Friends and Family by Jenn Jordan, Q102 Radio Host
In so many ways, the beginning of this journey with Jakob felt like a one-woman war against time and “the man” who was trying to keep us all down. Of course, that wasn’t the case, but you would have been hard-pressed to convince me otherwise at the time.
The hopeless future that was being presented to me, the obvious frustration and discomfort that Jakob was feeling, my sheer exhaustion from Jakob only sleeping three hours a night was just the beginning. Then there was the incredible amount of information to sift through to find the cause of all the symptoms and the best treatments for them. And then the pushback from mainstream medical when I made choices they didn’t agree with.
No one understood. Nobody got it. No one could relate. Unless they too were going through it.
Back then, I didn’t know anyone else who was experiencing a brand new autism diagnosis. I didn’t have another autism mom to talk to, share ideas with or cry to. I would try to have conversations with my friends, family, and co-workers, but they never went too far. I’d tell them what was going on in my house, and I heard a lot of “it’ll get better,” but that was about it. I really think they thought I was exaggerating or being overly dramatic. Or, maybe I was just making excuses for being late or not getting a project done or not making that phone call or seeming like I really didn’t care about them or my job. They didn’t understand, but how could they?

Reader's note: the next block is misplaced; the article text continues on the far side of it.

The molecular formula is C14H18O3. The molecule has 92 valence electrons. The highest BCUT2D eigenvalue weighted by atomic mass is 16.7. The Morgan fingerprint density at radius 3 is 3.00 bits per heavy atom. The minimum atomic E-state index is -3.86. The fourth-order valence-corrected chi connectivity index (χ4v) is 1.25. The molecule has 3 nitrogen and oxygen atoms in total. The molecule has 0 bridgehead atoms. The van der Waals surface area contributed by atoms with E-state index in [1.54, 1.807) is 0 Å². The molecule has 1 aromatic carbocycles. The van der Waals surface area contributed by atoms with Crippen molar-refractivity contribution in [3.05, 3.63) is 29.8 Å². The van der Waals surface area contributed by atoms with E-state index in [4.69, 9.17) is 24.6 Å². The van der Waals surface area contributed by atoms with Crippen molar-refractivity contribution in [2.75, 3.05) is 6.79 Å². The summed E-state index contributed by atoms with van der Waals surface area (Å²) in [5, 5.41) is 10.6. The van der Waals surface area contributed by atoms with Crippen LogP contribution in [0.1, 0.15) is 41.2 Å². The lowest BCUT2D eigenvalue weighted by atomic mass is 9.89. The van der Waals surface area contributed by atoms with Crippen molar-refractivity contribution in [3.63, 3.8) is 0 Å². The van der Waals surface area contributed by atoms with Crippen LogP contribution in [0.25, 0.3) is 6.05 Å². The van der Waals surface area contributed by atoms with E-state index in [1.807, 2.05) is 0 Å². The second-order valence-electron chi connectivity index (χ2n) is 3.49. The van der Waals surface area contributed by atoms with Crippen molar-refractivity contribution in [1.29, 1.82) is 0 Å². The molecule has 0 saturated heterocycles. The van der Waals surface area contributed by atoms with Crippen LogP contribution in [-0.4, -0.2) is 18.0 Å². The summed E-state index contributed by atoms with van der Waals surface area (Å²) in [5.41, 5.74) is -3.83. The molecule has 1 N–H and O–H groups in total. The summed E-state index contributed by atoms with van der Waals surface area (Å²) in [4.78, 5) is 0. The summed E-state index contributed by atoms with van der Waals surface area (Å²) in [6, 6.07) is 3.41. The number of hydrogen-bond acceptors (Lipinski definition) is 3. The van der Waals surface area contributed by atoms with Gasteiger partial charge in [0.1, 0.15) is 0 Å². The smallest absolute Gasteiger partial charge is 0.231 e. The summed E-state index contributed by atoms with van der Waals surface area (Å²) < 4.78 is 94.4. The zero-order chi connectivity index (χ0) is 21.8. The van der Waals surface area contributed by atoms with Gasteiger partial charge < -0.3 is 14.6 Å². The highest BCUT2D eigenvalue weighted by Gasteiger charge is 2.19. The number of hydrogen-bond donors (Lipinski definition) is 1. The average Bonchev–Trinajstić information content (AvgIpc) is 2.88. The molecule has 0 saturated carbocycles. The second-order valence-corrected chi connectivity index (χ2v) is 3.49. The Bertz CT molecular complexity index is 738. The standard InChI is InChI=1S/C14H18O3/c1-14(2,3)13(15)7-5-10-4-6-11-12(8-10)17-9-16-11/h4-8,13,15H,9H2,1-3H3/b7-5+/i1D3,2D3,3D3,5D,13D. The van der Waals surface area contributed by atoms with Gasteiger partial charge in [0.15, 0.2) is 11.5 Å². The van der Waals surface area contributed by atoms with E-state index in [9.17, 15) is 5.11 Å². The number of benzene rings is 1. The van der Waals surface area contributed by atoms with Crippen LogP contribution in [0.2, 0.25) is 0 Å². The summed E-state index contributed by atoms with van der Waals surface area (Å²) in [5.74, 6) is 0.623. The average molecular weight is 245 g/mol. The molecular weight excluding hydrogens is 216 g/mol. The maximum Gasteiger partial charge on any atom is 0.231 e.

My pain, my fear, and my guilt were so all-consuming that it was impossible for me to just get through the day without self-medicating with wine, cigarettes, food and other things. I can remember someone saying to me that if I kept it up I was going to kill myself and I said I didn’t care. And I meant it.
And then I found “my people.” Through Jakob’s therapists, I was introduced to other moms like me who were thinking, feeling and believing the same things that I was. I realized I wasn’t quite as crazy as I thought. I no longer felt alone. They got it. They got me. And most importantly, they got Jakob.
I was able to take Jakob to their house and it was OK if he broke a lamp or peed on the wall (neither of which he did, but if he would have it would have been OK). He could tantrum non-stop for two-hours, and they were unfazed and knew exactly what to do to help me. I could be in any mood I wanted – pissed, distraught, exhausted, hopeless and it would be OK.
I don’t think I would have made it through the early years without those ladies, many of whom I still consider my dearest of friends 13-years later. After all our kids have been through, they still get it, they still get me, and they still get Jakob. Acceptance, non-judgmental and unconditional love – the trifecta that has made total strangers connected through a diagnosis, my family.
So if you’re a mom and you feel like you’re fighting a one-woman war, it’s going to be ok. Your tribe is out there. Go find your new extended family, share your failures and triumphs with those who get it. It will get better. A lot better. I promise.